The U.S. needs to prioritize vaccinating essential workers and social distance from hypocritical politicians

January 11, 2021 — by Anouk Yeh

On Christmas Eve, I sat quarantined in my room, watching a rerun news broadcast of Mike Pence receiving the COVID-19 vaccine six days prior on Dec. 18. 

Although Pence’s vaccination was part of a national plan to bolster public confidence in receiving the vaccine, as I watched the broadcast, I found myself getting angry at the fact that he — someone who had played an integral role in denying the severity of the COVID-19 disease — was getting access to the vaccine before the majority of essential workers across the nation were able to. 

Three days earlier, my mother, who is an essential worker, found out that one of her co-worker’s sons had contracted COVID-19. 

My mother works as a full-time caregiver to neurodivergent adults. Although the care center she works for closed in late March due to COVID-19 restriction laws, her work has still remained largely in-person, with her clients now relying on her for in-house assistance. 

Every other weekday, she wakes up at 8 a.m. and drives to her client’s house to take care of her. On her off-days, her co-worker takes over the job.

This all changed after her co-worker's son tested positive.

After finding out that the co-worker was at-risk from her son, all of the client’s family members moved out of the house as a safety precaution, leaving the client, who now also had a high possibility of COVID-19 contraction, alone in the home.

This change caused the client to go from needing only 8 daily hours of caretaking to needing 24 hours each day. Additionally, my mom was informed that even if someone in her three-person work bubble (her co-worker or her client) were to contract the disease, she still would have had to keep on working in-person with the disease-carrying coworker or client because it wouldn’t be safe for anyone else to enter the bubble and take care of the client. 

As soon as my mom found out about her work arrangement, my family began self-quarantining for a week. Although her situation was nowhere as dire as that of actual frontline healthcare workers, my mom told us all to get used to on and off self-quarantining, because she, as a caretaker, would only be able to receive the vaccine after 550,000 other workers in Santa Clara County. 

The fact that a politician like Pence was able to receive the vaccine months before people like my mother, an essential worker, reveals the classism embedded in our nation: while rich and influential politicians are able to act recklessly in the pandemic with the knowledge that they’ll always have a healthcare safety net, essential workers are being left behind.

Another example of this phenomenon is Speaker of the House Nancy Pelosi. On the same day as Pence’s vaccination, Pelosi also received the COVID-19 vaccine. 

Although on the opposite end of the political spectrum, Pelosi, like Pence, was accused of hypocrisy after one high-profile incident .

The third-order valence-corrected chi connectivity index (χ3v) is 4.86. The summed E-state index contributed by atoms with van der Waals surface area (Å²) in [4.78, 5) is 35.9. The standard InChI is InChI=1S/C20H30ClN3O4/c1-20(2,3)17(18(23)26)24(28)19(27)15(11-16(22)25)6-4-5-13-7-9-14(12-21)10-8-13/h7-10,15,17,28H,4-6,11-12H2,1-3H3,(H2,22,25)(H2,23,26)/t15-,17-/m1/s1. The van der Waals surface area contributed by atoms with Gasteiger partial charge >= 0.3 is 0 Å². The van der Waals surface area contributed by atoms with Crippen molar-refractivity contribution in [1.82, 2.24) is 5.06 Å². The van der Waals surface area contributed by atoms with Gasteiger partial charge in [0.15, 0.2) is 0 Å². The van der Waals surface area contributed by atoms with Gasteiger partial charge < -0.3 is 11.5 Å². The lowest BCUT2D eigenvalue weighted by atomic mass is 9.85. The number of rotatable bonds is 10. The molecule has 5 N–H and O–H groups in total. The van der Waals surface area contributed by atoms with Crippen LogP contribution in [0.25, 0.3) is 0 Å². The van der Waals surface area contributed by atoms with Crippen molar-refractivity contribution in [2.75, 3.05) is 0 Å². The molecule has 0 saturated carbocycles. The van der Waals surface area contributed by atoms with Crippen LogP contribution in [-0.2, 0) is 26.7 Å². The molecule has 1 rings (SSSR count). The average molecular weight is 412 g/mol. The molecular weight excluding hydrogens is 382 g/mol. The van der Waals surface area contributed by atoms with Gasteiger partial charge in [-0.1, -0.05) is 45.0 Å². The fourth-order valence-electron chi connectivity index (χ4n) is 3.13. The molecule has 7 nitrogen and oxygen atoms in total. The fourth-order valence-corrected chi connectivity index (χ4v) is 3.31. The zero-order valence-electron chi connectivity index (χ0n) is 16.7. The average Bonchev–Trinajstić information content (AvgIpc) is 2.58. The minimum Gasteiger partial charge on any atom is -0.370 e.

In early September, while many non-essential Californian businesses were forced to shut down and all citizens were being told to shelter in place, a maskless Pelosi was photographed leisurely getting her hair done at an illegally-open salon.

When confronted by the media, Pelosi avoided taking responsibility for actions, calling the entire situation a “set-up” and denying her knowledge of San Francisco’s shutdown — despite the fact that the county’s lockdown guidelines were all a mere Google search away. 

The fact that these two were chosen to be some of the first people in the nation to receive the vaccine is frustrating, but no longer surprising. A foreshadowing of this phenomenon was President Donald Trump’s COVID-19 treatment.

Despite months of denying the existence of the COVID-19 disease and underplaying its effects, as soon as Trump contracted the disease, he was immediately treated with monoclonal antibodies, an effective yet largely inaccessible antibody treatment that had only been available for Trump and his inner circle.

Due to the efficacy of the treatment, Trump sustained a relatively speedy recovery (long-term effects aside) —  and promptly used his recovery as another way to downplay the effects of the virus.

Instances like these in the pandemic have made it clearer than ever that socio-political visibility and prestige has become an all-powerful trump card.

Six days after Christmas, my mother’s coworker was finally able to get tested for COVID-19 and ended up testing negative, ensuring that she had not been infected by her son and putting my mother, her client and the client’s family at ease. But not every essential worker’s story has a happy ending like hers. 

In order to truly care for the vulnerable frontline workers who have been cleaning up the national government’s failure to combat the pandemic early-on, the nation needs to start holding politicians accountable for their actions. 

Despite this, the importance of using well-known political figures to boost the public’s confidence in the vaccine cannot be overlooked. 

While it’s easier to find non-hypocritical picks for figureheads in the Democratic party, such as Bernie Sanders or Alexandria Ocasio Cortez (who has already been vaccinated), it’s harder to find non-hypocritical picks from the Republican party, 

The Republican party’s staunch deny-and-downplay approach to the virus makes it hard for the national government to maintain its integrity in selecting vaccination candidates, which is highly problematic because, as of right now, the far-right is one of the most prominent groups that need convincing of the vaccine’s legitimacy.

To combat this, the government should look to non-political figureheads who are universally loved by people on both sides of the political spectrum. Celebrities like Taylor Swift and Oprah Winfrey and sports stars like Lebron James and Michael Jordan may be a good start.